But Dr. Brooks Blevins, the Noel Boyd professor of Ozarks studies, works to change these misconceptions through his research. He pores over countless materials about the Ozarks and conducts oral histories to provide a truer picture of the area and the people who live here.
A lifelong Ozarker, Blevins grew up on his family farm in rural Arkansas. He always loved history. When he got interested in the Ozarks as a college student, he chose to study both and devote himself to research.
“Since I lived here, this topic was much more personal to me,” Blevins said. “I noticed there wasn’t much good history of this region. A lot of the writings were influenced by folklore and travel writers. They tended to be romantic and unrealistic.”
The physical Ozarks is roughly 40,000-45,000 square miles. It covers much of the southern half of Missouri and a large part of northern Arkansas. It also extends into northeast Oklahoma and southeast Kansas.
While the physical Ozarks is well defined, its cultural boundaries are less so, Blevins notes. This is because people may live in the region, but do not identify as Ozarkers.
Blevins has spent more than two decades discovering the Ozarks’ rich history. He has authored eight books, two of which are award winners.
His latest book – “A History of the Ozarks, Volume 1: The Old Ozarks” – came out in summer 2018. It’s the first volume in a trilogy that offers a comprehensive history of the region. No other book like this exists.
“I noticed there wasn’t much good history of this region. A lot of the writings were influenced by folklore and travel writers. They tended to be romantic and unrealistic.”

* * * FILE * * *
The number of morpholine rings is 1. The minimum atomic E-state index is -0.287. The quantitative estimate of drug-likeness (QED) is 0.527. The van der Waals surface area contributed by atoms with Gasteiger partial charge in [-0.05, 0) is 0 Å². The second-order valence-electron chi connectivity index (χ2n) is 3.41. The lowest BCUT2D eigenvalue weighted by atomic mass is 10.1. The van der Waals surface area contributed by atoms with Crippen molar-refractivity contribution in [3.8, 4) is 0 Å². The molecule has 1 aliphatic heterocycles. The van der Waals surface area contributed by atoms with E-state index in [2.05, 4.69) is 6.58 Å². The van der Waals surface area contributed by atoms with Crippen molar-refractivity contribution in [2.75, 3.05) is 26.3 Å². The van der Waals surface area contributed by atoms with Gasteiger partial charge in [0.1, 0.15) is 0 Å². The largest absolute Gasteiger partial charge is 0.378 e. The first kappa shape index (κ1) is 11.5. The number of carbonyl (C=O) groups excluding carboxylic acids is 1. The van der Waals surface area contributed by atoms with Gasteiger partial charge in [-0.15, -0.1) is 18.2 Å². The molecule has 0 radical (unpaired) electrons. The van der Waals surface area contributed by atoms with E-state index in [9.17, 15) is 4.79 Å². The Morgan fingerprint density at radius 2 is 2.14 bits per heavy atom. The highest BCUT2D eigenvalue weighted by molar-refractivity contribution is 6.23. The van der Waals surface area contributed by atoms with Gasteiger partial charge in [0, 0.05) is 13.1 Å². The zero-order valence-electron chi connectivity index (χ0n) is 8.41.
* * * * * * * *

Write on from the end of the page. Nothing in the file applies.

Volume one highlights the early days of the Ozarks before the Civil War. It chronicles the area’s formation and the lives of Native Americans. It also documents European colonialism and the mass migration of settlers.
Blevins writes about people as they hunted, fished, founded schools and churches, and developed communities. He tells colorful human stories within the context of what was going on in American history at the time.
Blevins says the most surprising discovery during his research was the central role “immigrant Indians” played in the old Ozarks. These displaced natives from east of the Mississippi River came from different tribes.
“For about two generations, thousands of them lived in the region. In the 1820s, they even attempted to establish a sort of autonomous Indian nation in the Ozarks,” Blevins said.
Gary Kremer, executive director of The State Historical Society of Missouri, has read Blevins’ book. He says the breadth and depth of his research is outstanding.
“This book will enhance people’s understanding of the Ozarks because he brilliantly narrates the many ways in which the land and the people of the Ozarks interacted to shape each other,” Kremer added.
Blevins is working on volumes two and three of his trilogy. The target publication dates are summer 2019 and 2021, respectively.
Volume two will focus on the long Civil War and Reconstruction era. Its main topics include slavery in the Ozarks, the secession crisis, the resulting war and the region’s reconstruction. It will also introduce the idea of the cultural Ozarks.
The third volume will pick up the story at the end of the 19th century into the 21st century. It will include a wide array of topics, from farming and industry to music and tourism.
“Underlying almost all the books’ subjects is an ongoing exploration of the perpetuation of cultural stereotypes and the role that the region’s image has played on its history and development,” Blevins said.
While Blevins is an academic, he tries to write history books that connect with common folks. He wants people in the Ozarks to know they have a valuable regional history of their own and take pride in it.
“It’s often a warts-and-all story like the American experience in general,” Blevins said. “But there are many interesting and iconic people and things that had their origins right here in the Ozarks.”